New technology promises opportunities for economies to develop new markets and diversify and create new jobs, but these will not be realised without government intervention. Our 2010 study of low-carbon employment in the energy sector argues that the bolder government policies to promote rapid growth in climate-friendly innovations and industries are, the higher the likelihood of new job creation on a significant scale.
We are now completing a series of six groundbreaking studies in China, India, Nigeria, Poland, South Africa and the United States, examining in each case the key elements of an overarching narrative for national low-carbon industrial strategies. The resulting papers, plus an overview of the seven golden rules of low-carbon industrial policy from IPPR, can be accessed on members’ websites using the links below.
Low-carbon Industrial Strategy
This report examines how industrial strategy in the United States to achieve carbon reductions must be orientated around innovation and should promote job creation, competitiveness and energy security.
Nigeria’s policymakers have set a clear path for economic growth in the next decade involving a diversification away from a reliance on oil and towards an expansion of industrial production. ICEED Nigeria argues that three priority sectors – energy, cement production and textiles – should form the basis of an industrial strategy as those in which the development and deployment of low-carbon technologies and practices will make a difference.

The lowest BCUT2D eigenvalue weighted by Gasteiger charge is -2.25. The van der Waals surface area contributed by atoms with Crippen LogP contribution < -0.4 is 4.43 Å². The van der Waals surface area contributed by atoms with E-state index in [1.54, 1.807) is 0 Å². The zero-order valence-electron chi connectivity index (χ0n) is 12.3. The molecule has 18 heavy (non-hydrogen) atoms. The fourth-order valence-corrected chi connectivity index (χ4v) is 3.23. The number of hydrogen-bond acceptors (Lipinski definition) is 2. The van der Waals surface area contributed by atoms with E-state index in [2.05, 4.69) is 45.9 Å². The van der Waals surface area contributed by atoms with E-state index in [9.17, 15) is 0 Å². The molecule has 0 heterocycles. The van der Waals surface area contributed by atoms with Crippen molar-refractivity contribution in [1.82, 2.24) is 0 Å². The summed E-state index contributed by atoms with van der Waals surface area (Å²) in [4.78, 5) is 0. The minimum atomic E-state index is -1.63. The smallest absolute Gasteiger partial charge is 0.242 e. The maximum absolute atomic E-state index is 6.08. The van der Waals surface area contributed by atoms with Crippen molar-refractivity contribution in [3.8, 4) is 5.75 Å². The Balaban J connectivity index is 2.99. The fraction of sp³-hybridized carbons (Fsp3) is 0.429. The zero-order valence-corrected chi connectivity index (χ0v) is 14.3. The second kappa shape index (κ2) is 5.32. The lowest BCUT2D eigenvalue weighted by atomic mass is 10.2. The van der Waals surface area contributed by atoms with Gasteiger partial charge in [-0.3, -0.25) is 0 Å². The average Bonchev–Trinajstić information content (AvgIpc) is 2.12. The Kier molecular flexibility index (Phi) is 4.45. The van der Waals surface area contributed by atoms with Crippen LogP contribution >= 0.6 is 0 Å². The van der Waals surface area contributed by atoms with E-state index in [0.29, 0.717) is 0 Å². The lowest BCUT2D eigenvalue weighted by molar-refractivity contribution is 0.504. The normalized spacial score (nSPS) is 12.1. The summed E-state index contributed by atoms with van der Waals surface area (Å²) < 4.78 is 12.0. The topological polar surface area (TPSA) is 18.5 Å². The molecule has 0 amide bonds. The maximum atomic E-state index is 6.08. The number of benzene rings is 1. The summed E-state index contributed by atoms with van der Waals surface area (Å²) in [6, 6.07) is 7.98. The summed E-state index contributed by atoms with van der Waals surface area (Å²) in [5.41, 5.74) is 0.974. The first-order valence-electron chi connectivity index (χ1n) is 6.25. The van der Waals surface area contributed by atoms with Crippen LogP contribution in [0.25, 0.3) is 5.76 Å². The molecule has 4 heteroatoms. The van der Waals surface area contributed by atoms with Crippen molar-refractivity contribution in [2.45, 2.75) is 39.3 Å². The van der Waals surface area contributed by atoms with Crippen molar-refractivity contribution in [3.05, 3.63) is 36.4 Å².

Low Carbon Industrial Policy: An example of the impact of Europeanisation on Poland (Niskoemisyjna gospodarka w Polsce – Polish only)
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Warsaw's Institute for Public Affairs, the newest member of the Global Climate Network, focuses on how, in order to find political favour, an industrial strategy to help reduce carbon emissions in Poland must be inherently Polish and not driven primarily from Brussels. It suggests that through such an approach, the Polish economy could have much to gain from a low-carbon focus. This work is particularly important in view of Poland's EU Presidency from July to December 2011, during which time it will lead the Europe's delegation to the critical UN climate talks in Durban, South Africa.